Investors have multiple options when looking for companies in the coronavirus vaccine market. In this video from Motley Fool Live, recorded on Jan. 4, Corinne Cardina, bureau chief of healthcare and cannabis, and Fool.com contributor Brian Orelli discuss two companies, Johnson & Johnson (JNJ 0.12%) and Novavax (NVAX 8.18%), which offer distinct opportunities for different types of investors.
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Corinne Cardina: So as you survey the horizon of all the different companies involved, including the ones that do already have vaccines being administered, are any of these stocks particularly compelling buys today?
Brian Orelli: I don't know of any [among companies that are developing coronavirus [vaccines]. I think you can't go wrong with Johnson & Johnson if you're looking for a well-diversified conglomerate. I have enough exposure to the space and to the sector with my other individual investments. But I think if you don't have much exposure, I think that's a great choice. They paid a dividend -- [its yield is] above 2.5% -- and then they continued to raise that. Then it's run really efficiently. They tend to sell off businesses that aren't doing well, that aren't profiting well, and then buy businesses that they'll build on, and increase their bottom line. I wouldn't necessarily buy it for the coronavirus vaccine, especially as we talked about earlier, where they're not going to profit during the pandemic. But it's one you can buy and hold, and you don't have to follow it closely. So, if we're just looking for exposure to the sector, I think it's Johnson & Johnson, it's a good buy.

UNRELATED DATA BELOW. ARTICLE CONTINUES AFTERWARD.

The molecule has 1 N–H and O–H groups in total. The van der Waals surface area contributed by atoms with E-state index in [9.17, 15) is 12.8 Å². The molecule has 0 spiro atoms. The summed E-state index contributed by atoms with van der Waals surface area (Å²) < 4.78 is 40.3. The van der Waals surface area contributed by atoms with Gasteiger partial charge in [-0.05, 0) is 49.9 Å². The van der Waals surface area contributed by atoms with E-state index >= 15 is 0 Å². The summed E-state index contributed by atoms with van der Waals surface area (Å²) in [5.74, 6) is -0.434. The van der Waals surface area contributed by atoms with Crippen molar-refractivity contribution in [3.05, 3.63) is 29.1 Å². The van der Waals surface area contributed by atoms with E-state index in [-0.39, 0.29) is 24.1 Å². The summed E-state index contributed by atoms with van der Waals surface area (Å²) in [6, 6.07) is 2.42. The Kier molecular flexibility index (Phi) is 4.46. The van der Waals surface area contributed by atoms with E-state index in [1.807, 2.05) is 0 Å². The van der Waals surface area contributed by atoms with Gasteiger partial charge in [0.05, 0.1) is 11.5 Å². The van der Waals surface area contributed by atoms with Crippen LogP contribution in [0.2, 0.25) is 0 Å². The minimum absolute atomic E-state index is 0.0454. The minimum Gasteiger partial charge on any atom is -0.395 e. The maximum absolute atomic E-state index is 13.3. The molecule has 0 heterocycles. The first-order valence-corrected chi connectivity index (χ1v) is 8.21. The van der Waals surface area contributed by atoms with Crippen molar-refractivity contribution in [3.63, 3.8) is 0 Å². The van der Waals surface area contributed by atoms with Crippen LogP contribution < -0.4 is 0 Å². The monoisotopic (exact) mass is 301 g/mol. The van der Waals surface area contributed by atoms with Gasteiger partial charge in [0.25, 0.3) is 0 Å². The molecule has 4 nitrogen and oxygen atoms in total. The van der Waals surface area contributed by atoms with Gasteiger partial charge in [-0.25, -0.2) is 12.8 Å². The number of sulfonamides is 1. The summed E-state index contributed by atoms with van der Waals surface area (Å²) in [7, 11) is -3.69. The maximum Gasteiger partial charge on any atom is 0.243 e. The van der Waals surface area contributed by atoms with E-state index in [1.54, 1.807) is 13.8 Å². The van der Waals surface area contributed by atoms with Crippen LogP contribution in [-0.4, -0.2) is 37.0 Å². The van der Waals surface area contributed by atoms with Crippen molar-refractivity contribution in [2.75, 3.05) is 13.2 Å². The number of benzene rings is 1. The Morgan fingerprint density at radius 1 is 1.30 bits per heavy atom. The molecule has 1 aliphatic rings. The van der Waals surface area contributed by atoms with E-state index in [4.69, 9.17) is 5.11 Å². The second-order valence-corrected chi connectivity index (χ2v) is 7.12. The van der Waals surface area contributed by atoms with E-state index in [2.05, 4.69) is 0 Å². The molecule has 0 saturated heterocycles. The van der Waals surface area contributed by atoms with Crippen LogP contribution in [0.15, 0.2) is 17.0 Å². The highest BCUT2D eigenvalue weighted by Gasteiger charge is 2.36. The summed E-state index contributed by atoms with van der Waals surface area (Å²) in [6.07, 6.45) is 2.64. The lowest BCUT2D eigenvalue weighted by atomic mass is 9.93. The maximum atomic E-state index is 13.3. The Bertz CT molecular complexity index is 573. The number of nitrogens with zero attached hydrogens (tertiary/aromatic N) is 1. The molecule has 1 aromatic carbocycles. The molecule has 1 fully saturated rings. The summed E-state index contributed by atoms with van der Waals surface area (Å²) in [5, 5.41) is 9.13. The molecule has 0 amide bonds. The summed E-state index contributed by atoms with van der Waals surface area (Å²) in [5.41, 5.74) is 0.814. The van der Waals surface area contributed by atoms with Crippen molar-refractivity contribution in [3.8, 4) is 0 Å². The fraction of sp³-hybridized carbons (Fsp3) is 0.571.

Then Novavax, I've been looking at this one more closely: The risk-reward looks reasonable, at least on the first guess; it's a $7 billion dollar market cap. I think there's some upside if the U.K. phase 3 is successful, which will come fairly soon. The slow rollouts of the vaccines could help, both in terms of enrollment for the U.S. phase 3, as well as potential sales down the line. Then of course we talked about [how] they can combine it with the flu vaccine, and that it already has developed phase 3 data, and so that could generate revenue next winter, either combined with the coronavirus vaccine, or just the flu vaccine on its own.
Cardina: Definitely. So it's got a couple of catalysts coming up in 2021.